Touch interfaces are hardly futuristic at this point, but multi-touch hardware like the Microsoft Surface or the iPhone is just starting to become a big deal. Now it is time to learn how they work and maybe try to build our own.
maximumpc.com site has published an interesting article called “Build Your Own Multitouch Surface Computer”. The art of building DIY multi-touch surfaces isn’t exactly simple but the results shown on article stunning: multitouch surfaces with responsiveness rivaling Microsoft’s $12,000 offering, built in a garage on a shoestring budget.The article documents the whole process, from start to finish, so that you can try building one of your own, if you’re so inspired.
Build Your Own Multitouch Surface Computer article can be found at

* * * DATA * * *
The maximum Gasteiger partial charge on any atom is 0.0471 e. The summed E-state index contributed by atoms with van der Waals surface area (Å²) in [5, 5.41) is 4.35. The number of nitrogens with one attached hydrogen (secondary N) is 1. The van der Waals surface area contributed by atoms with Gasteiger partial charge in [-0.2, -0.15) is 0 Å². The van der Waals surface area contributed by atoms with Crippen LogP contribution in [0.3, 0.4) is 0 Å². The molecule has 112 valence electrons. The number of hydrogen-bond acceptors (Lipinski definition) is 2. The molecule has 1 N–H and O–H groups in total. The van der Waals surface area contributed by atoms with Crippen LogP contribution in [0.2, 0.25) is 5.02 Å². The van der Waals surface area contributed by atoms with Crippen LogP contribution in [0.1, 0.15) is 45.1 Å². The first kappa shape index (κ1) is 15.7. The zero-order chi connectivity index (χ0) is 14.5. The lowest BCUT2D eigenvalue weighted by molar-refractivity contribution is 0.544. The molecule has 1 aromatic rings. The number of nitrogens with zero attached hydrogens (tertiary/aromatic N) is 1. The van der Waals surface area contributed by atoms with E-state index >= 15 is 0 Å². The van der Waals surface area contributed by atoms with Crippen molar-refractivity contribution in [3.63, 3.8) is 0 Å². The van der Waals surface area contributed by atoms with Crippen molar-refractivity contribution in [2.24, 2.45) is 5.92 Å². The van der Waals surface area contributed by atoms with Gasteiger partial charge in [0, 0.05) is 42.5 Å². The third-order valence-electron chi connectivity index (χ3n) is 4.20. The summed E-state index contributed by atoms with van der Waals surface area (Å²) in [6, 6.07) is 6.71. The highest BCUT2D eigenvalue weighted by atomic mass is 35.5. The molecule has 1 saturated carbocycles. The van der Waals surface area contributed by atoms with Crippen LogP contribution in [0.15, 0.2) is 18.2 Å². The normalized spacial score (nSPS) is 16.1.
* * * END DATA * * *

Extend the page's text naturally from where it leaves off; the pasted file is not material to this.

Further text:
The screen uses FTIR (short for Frustrated Total Internal Reflection) setup. It involves three vital components: a sheet of transparent acrylic, a chain of infrared LEDs, and a camera with an IR filter. The LEDs are arranged around the outside of the sheet of acrylic so that they shine directly into the thin side surfaces. The net effect of the setup described above is a sheet of acrylic full of internally reflecting infrared light. When a finger is pressed against the acrylic, it causes some of the light to be reflected down, through the acrylic and into the cabinet, where it is detected by the webcam.